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Child Support

This section addresses general questions pertaining to child support. It is not meant to be a complete legal guide. Each case is unique, and your situation may not be covered by this information.

Child Support:

Child support is money paid by the non-custodial parent (weekly, biweekly or monthly) for the support and maintenance of the children. Child support ceases when a child reaches the age of twenty-one (21) or is earlier emancipated. By agreement, the parties may make provisions for child support to be paid beyond age twenty-one, for example, until the child completes a college education.

New York State Child Support Standards Act Guidelines:

New York has guidelines by which courts determine child support and the statute governing child support is called the Child Support Standards Act, which Act defines income and outlines those deductions that are to be taken before child support is determined. Depending on the number of children you have, a designated percentage is applied to the income to calculate child support (i.e., 17% of adjusted gross income when there is one child; 25% of adjusted gross income when there are two children; 29% of adjusted gross income when there are three children, etc.). Again, the Child Support Standards Act contains the guidelines in determining child support.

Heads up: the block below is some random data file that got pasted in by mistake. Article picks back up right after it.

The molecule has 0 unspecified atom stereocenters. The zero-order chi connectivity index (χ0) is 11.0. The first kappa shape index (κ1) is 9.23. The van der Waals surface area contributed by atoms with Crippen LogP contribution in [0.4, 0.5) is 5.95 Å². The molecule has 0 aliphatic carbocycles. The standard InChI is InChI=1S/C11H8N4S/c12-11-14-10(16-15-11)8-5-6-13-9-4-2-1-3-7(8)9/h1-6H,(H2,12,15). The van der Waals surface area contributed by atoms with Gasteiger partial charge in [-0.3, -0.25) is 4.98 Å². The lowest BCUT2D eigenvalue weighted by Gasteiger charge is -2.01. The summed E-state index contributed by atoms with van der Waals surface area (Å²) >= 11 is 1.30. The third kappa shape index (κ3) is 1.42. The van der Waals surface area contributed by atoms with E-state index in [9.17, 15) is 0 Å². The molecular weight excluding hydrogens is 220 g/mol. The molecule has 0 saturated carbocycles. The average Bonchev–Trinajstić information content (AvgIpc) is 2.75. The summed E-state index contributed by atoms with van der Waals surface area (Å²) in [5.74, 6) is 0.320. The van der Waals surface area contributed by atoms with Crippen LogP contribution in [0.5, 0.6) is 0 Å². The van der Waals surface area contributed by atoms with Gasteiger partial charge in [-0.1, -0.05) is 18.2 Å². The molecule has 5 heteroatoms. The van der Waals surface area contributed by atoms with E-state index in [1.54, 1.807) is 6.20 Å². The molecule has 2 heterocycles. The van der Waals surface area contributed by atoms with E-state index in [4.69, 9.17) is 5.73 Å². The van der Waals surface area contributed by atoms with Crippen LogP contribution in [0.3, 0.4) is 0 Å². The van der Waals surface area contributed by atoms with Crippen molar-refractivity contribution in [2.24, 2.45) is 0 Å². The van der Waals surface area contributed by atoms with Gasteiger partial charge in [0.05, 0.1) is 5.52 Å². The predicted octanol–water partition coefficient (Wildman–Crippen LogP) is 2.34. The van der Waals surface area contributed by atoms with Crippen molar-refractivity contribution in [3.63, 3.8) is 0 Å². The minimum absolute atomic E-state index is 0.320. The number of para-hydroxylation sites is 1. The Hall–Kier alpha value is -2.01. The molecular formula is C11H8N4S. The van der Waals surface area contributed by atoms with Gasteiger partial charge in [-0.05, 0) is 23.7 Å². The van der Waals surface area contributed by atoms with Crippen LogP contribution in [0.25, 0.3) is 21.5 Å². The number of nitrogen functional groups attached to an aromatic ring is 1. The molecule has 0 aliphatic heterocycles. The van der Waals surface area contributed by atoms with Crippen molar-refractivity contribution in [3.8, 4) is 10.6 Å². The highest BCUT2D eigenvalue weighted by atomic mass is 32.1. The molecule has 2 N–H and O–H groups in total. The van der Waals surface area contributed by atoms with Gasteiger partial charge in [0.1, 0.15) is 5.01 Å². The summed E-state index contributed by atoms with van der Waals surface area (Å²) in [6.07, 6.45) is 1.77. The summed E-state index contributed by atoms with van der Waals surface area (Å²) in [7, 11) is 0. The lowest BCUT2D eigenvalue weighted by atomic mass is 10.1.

In addition to basic child support payments, the Child Support Standards Act also provides that parents share the cost of certain expenses such as work-related child care and medical insurance based on each parent’s proportionate share of the income. You should ask your attorney for a copy of the Child Support Standards Act and the worksheet contained in the guidelines.

Methods of Payment:

The first months of separation are very important in establishing patterns of support payments. The custodial parent should expect support to be paid in full and on time. The non-custodial parent should always pay by check or money order and indicate the payment for "Child Support for (month), (year)." For example, Child Support August, 2003. In addition, custodial parents can choose to have child support payments paid to a Support Collection Unit, which is an agency that oversees all child support payments.


Child support orders may be enforceable by means of garnishment, wage deduction, execution, liens on property or contempt.